“The Blind Side”: I just don’t see enough passion for the film. But maybe I don’t want to see it. And voters of all stripes do seem to love Sandra Bullock.
“The Last Station”: It certainly has admiration and respect and maybe even love, especially from older voters. But is the passion there? I doubt it.
“The Hangover”: Will members of the Academy really look at a ballot with the AMPAS logo on it, and put this at number one? Really?
“Julie & Julia,” “It’s Complicated”: Movies to enjoy, if you’re so inclined. Not movies to get passionate about.
“The Road”: Harvey Weinstein thinks so. I bet it’s highly-ranked on a bunch of ballots … just not a big enough bunch. And I’d guess the same thing will happen to “A Single Man” and “In the Loop,” unless the actors branch rallies behind the former or the writers branch behind the latter.
“This Is It”: No it isn’t.
“Anvil! The Story of Anvil”: Yeah, right. To tell you the truth, I think this actually will be the number one choice for a couple dozen voters … just not enough of them to keep it alive through many subsequent rounds. Although it’d make for one hell of a moment during the nominations announcement – especially since the nominees are read alphabetically, meaning this would be the first nominee to be named.
I’m guessing that the second five will be “An Education,” “Up,” “District 9,” “Invictus,” and “A Serious Man” squeaking past “The Messenger” for the last slot. But it’d be nice to see some upstarts sneak in there and make things a little less predictable.
3. The Win
Here’s where my “Avatar” theory comes into play.
For the first time in about 65 years, the preferential system will be used to tally the final best-picture ballots. Voters won’t be asked to pick their favorite and check that box, the way they do in every other category. Instead, they’ll rank the 10 nominees in order of preference.
And when the preferential system is used to find a single winner, rather than a slate of nominees, it has a completely new effect.
In the nominations process, the preferential count rewards passion, because you just need a small group of voters – one-sixth of the total number of voters plus one in most categories, one-eleventh plus one for best-picture – to secure a nomination.
But in the final count, you need 50 percent of the votes, plus one. You need consensus, not passion. A polarizing film, even if it gets more first-place votes than any other, will have a hard time winning.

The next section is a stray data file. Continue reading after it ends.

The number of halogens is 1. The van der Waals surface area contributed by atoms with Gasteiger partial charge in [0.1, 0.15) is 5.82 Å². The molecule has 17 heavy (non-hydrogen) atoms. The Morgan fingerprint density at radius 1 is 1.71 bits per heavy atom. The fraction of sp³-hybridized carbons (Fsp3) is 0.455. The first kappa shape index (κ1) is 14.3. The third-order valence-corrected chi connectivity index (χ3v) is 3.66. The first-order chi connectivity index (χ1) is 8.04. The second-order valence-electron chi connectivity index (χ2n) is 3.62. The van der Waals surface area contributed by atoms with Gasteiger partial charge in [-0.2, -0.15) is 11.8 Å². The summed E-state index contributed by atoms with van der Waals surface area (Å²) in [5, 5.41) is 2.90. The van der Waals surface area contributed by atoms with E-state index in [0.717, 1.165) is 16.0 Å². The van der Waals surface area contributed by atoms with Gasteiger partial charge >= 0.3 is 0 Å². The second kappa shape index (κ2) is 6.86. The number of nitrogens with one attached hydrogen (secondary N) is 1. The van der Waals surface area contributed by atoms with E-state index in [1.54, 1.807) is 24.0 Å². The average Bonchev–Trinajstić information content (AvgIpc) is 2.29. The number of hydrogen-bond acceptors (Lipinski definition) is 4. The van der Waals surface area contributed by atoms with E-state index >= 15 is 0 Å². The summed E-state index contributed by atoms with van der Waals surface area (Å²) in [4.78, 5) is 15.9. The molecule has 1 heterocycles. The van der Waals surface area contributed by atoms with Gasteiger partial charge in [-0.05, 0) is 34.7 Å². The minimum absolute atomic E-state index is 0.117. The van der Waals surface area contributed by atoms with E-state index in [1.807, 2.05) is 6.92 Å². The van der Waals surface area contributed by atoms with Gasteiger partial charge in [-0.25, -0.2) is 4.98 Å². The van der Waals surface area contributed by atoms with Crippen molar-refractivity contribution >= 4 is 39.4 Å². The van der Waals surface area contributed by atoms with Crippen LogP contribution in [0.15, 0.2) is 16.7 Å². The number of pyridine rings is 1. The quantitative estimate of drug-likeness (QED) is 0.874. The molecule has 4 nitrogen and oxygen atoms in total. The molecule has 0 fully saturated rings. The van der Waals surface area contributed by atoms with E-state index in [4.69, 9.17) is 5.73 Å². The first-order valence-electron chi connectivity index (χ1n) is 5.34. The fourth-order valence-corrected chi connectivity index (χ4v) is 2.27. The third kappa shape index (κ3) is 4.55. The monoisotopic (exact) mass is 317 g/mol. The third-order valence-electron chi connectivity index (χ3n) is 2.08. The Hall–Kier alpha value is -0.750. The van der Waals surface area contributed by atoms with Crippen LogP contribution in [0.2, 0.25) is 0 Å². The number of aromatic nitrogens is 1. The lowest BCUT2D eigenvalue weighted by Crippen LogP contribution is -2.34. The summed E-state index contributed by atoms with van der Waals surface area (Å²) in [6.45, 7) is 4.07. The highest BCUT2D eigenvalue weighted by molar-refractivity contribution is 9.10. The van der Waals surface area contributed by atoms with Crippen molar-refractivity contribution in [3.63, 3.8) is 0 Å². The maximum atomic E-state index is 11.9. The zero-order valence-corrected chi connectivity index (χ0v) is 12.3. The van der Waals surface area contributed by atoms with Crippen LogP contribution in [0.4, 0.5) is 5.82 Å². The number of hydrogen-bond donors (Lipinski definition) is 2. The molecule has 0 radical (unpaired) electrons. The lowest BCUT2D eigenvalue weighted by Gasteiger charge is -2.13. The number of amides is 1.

After I tallied the critics’ Top 10 lists to determine a slate of nominees, I went one step further and kept going to determine a winner. “The Hurt Locker,” which led from the first round, won easily, with 66 votes in the final round to 33 for “Up in the Air.”
But of those 66 ballots that cast votes for “The Hurt Locker,” only 26 of them had the film listed in the number-one spot. The rest were from elsewhere on the ballot – mostly the number two and three slots, plus a few from lower down.
If that holds true when PricewaterhouseCoopers tallies up the final Oscar ballots, it means that the winning film will get fewer than half its votes in the number-one spot. Which means the key to winning is not having more number-one votes than anybody else, but being in the top two or three on the ballots where you’re not listed as number one.
To reach 50 percent, the wining film is going to need to pick up hundreds, most likely thousands, of number-two and number-three votes.
And while I think “Avatar” will have no problem picking up lots of number-ones – if I had to guess, I’d say it’ll have a significant lead after the initial count – I think it might run into trouble with the number-two and number-three votes, in a way that top contenders like “The Hurt Locker” and “Up in the Air” and “Inglourious Basterds” won’t.
The key, I think, is to look at the other films that’ll likely be nominated, and ask this: If a voter’s favorite film is “An Education,” or “Up,” or “Invitcus,” or “Precious,” or “District 9,” which film is likelier to be next on their list – “Avatar,” “The Hurt Locker,” “Up in the Air,” “Inglourious Basterds” or “Precious?”
Of those top contenders, it strikes me that “Avatar” is by far the most polarizing, and the most likely to be low-ranked by people who don’t put it at the top of their ballot. People who love it, love it – but it also has detractors, and those detractors have more than a month to rally their forces against the perceived juggernaut.
It might have more support than I realize; we’ll know on February 2, when a writing or, even less likely, an acting nomination would show that it’s been embraced by more than just the producers, executives and tech branches.
But for now, I have no trouble envisioning a scenario in which “Avatar” gets the most number one votes but fails to pick up those twos and threes, whereupon “The Hurt Locker” comes from behind and rides more broad-based support to victory.
Yes, it’s the leader. But that doesn’t automatically mean it’s the winner. Not this year.
ADDENDUM: The discussion of the percentage of votes needed to secure a nomination was amended to clarify the difference between Best Picture and the other categories.